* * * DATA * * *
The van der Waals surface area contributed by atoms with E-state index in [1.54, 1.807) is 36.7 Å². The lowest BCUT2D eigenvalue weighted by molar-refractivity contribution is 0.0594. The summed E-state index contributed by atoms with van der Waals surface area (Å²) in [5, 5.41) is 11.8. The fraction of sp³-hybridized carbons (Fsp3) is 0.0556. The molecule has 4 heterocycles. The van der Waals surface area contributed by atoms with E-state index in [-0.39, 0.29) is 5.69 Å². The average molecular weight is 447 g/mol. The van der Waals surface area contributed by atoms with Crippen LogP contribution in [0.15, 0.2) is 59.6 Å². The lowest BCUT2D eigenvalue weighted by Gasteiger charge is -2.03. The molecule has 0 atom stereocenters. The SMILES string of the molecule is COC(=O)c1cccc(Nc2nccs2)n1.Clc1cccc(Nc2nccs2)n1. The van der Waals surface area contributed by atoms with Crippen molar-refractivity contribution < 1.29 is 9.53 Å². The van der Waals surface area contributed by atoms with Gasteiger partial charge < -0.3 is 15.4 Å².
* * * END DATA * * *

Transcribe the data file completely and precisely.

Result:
The van der Waals surface area contributed by atoms with E-state index in [1.54, 1.807) is 36.7 Å². The lowest BCUT2D eigenvalue weighted by molar-refractivity contribution is 0.0594. The summed E-state index contributed by atoms with van der Waals surface area (Å²) in [5, 5.41) is 11.8. The fraction of sp³-hybridized carbons (Fsp3) is 0.0556. The molecule has 4 heterocycles. The van der Waals surface area contributed by atoms with E-state index in [-0.39, 0.29) is 5.69 Å². The average molecular weight is 447 g/mol. The van der Waals surface area contributed by atoms with Crippen LogP contribution in [0.15, 0.2) is 59.6 Å². The lowest BCUT2D eigenvalue weighted by Gasteiger charge is -2.03. The molecule has 0 atom stereocenters. The SMILES string of the molecule is COC(=O)c1cccc(Nc2nccs2)n1.Clc1cccc(Nc2nccs2)n1. The van der Waals surface area contributed by atoms with Crippen molar-refractivity contribution < 1.29 is 9.53 Å². The van der Waals surface area contributed by atoms with Gasteiger partial charge < -0.3 is 15.4 Å².